Following an offseason that saw the Michigan football team lose its two top cornerbacks, Rashod Bateman is arguably the last player the Wolverines wanted to see on their schedule.
But with a trip to Minnesota on tap Saturday, Bateman is exactly who Michigan will be tasked with stopping in its season opener.
The reigning Big Ten Receiver of the Year, Bateman racked up 1,219 receiving yards last season — a Gophers’ all-time record among sophomores — en route to third team All-American honors. His 11 touchdowns were also a program best, while his 20.3 yards per catch mark helped establish him as one of the Big Ten’s most dangerous vertical threats.
Bateman originally opted out of the 2020 season on Aug. 4, but like some of the conference’s other premier players, did a 180 in late September when the Big Ten reversed its decision to postpone the fall season.
Now, the 6-foot-2, 210-pound Bateman is set to begin his junior season with a home matchup against the Wolverines. He’s shown the ability to torch top defenses at home before, racking up 203 yards against then-No. 5 Penn State last fall to set the single-game record for most receiving yards at Minnesota’s TCF Bank Stadium. That performance trumped the second-place mark by more than 50 yards — but Bateman owns that one, too, with a 147-yard outing against then-No. 13 Wisconsin last fall.
When Michigan coach Jim Harbaugh was asked about Minnesota on Monday, Bateman was the first name out of his mouth.
“Rashod Bateman jumps out immediately,” Harbaugh said. “He’s so strong, he’s made so many strong, contested catches. Think he averaged over 20 yards per catch in 2019. He’s terrific. A real alpha type of guy and football player. Got a great challenge for us in the secondary.”
For the Wolverines’ defense, bottling up Bateman would make a statement to open the season. Michigan’s secondary was susceptible to big-play receivers last season, most notably Alabama’s Jerry Jeudy (204 yards and a touchdown), Penn State’s K.J. Hamler (108 yards and two touchdowns) and Ohio State’s Garrett Wilson (118 yards and a touchdown).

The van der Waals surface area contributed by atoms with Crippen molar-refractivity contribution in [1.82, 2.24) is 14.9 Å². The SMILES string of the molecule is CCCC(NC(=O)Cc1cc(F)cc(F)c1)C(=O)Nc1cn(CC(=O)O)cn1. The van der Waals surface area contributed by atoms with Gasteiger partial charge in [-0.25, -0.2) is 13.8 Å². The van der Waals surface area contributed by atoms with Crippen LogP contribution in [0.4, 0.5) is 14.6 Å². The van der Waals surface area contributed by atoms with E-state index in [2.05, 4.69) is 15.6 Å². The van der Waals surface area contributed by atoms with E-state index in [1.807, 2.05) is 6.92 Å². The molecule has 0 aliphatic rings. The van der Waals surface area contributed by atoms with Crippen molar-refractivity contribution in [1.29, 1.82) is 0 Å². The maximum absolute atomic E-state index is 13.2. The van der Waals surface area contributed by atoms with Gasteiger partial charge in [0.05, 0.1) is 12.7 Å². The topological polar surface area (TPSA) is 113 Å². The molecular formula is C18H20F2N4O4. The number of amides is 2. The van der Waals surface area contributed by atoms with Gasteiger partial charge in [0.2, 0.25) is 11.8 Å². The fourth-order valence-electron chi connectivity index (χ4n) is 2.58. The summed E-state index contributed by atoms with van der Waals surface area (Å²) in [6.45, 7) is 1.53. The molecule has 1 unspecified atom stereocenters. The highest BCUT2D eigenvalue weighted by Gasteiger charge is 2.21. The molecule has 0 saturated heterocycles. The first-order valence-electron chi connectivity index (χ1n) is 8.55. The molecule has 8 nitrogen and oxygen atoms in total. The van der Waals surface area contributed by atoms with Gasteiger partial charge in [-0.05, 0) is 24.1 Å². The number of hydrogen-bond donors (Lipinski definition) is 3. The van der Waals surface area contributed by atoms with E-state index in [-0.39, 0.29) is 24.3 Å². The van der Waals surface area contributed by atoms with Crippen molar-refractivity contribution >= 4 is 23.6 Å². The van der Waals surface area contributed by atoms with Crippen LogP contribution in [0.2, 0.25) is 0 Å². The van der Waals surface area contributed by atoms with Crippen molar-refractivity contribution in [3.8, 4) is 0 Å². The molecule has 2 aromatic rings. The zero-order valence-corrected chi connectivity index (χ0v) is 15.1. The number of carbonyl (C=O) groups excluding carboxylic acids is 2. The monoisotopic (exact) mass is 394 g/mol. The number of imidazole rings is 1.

Since defensive coordinator Don Brown’s arrival five years ago, Michigan’s defense has traditionally played man coverage. That won’t change against Bateman.
“(Bateman) is definitely (junior defensive back) Vincent Gray’s task,” senior safety Brad Hawkins said during a Zoom call with reporters Tuesday. “I believe and I know that he will go out there and compete and come out on top. I believe in him and I believe in our guys. Just going in there and I know that he’s ready. He’s ready for the battle. He’s going to go out there and prove it to everybody, and we’re just ready to go.”
In Bateman, Gray may face his most difficult assignment of the year on opening night. But after spending the last two years learning from the likes of David Long, Lavert Hill and Ambry Thomas, Gray has earned the trust of his teammates and the Wolverines’ staff. And even though Michigan hasn’t seen Bateman on the schedule yet, it knows what to expect out of him.
“Sometimes, with us playing man, (the Gophers) like to throw a lot of fades to (Bateman), one-on-one, backside by himself,” Hawkins said. “We try to prepare for things like that. Ways that teams are going to attack us. The way that we play our style of defense. Every day we go out there and do what we do, do what we’ve been doing and go out there and practice 110 percent.”
For better or worse, the showdown against Bateman is a chance for the Wolverines’ defense — and Gray — to prove themselves.
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